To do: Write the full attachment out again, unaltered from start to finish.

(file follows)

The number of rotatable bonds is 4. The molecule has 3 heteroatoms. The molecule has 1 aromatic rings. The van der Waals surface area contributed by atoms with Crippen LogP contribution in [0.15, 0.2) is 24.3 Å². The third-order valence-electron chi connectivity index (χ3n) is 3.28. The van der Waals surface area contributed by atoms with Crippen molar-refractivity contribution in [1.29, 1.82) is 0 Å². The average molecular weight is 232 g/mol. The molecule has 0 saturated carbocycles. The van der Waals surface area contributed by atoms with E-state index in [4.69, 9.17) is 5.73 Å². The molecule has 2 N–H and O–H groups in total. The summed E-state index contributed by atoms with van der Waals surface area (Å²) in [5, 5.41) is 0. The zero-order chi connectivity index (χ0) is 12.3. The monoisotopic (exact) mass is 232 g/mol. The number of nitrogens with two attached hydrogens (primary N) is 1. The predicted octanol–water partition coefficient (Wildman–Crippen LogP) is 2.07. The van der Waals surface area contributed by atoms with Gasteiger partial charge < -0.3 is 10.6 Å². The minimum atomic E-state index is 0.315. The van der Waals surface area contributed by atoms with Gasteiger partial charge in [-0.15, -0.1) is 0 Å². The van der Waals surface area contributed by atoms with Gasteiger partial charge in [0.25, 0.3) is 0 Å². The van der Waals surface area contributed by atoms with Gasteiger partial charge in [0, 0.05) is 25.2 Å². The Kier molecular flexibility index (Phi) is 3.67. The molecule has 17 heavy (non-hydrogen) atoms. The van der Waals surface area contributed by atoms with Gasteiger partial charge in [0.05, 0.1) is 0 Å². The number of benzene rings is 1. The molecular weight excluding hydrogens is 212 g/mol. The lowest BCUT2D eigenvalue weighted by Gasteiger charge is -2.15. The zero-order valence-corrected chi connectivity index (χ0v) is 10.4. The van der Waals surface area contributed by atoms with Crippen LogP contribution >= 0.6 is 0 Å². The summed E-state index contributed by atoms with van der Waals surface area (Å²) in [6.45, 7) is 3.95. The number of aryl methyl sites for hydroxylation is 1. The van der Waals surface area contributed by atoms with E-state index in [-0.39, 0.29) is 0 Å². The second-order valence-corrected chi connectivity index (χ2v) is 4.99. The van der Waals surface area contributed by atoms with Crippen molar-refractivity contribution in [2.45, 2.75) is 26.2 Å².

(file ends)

The number of rotatable bonds is 4. The molecule has 3 heteroatoms. The molecule has 1 aromatic rings. The van der Waals surface area contributed by atoms with Crippen LogP contribution in [0.15, 0.2) is 24.3 Å². The third-order valence-electron chi connectivity index (χ3n) is 3.28. The van der Waals surface area contributed by atoms with Crippen molar-refractivity contribution in [1.29, 1.82) is 0 Å². The average molecular weight is 232 g/mol. The molecule has 0 saturated carbocycles. The van der Waals surface area contributed by atoms with E-state index in [4.69, 9.17) is 5.73 Å². The molecule has 2 N–H and O–H groups in total. The summed E-state index contributed by atoms with van der Waals surface area (Å²) in [5, 5.41) is 0. The zero-order chi connectivity index (χ0) is 12.3. The monoisotopic (exact) mass is 232 g/mol. The number of nitrogens with two attached hydrogens (primary N) is 1. The predicted octanol–water partition coefficient (Wildman–Crippen LogP) is 2.07. The van der Waals surface area contributed by atoms with Gasteiger partial charge < -0.3 is 10.6 Å². The minimum atomic E-state index is 0.315. The van der Waals surface area contributed by atoms with Gasteiger partial charge in [-0.15, -0.1) is 0 Å². The van der Waals surface area contributed by atoms with Gasteiger partial charge in [0.25, 0.3) is 0 Å². The van der Waals surface area contributed by atoms with Gasteiger partial charge in [0, 0.05) is 25.2 Å². The Kier molecular flexibility index (Phi) is 3.67. The molecule has 17 heavy (non-hydrogen) atoms. The van der Waals surface area contributed by atoms with Gasteiger partial charge in [0.05, 0.1) is 0 Å². The number of benzene rings is 1. The molecular weight excluding hydrogens is 212 g/mol. The lowest BCUT2D eigenvalue weighted by Gasteiger charge is -2.15. The zero-order valence-corrected chi connectivity index (χ0v) is 10.4. The van der Waals surface area contributed by atoms with Crippen LogP contribution >= 0.6 is 0 Å². The summed E-state index contributed by atoms with van der Waals surface area (Å²) in [6.45, 7) is 3.95. The number of aryl methyl sites for hydroxylation is 1. The van der Waals surface area contributed by atoms with E-state index in [-0.39, 0.29) is 0 Å². The second-order valence-corrected chi connectivity index (χ2v) is 4.99. The van der Waals surface area contributed by atoms with Crippen molar-refractivity contribution in [2.45, 2.75) is 26.2 Å².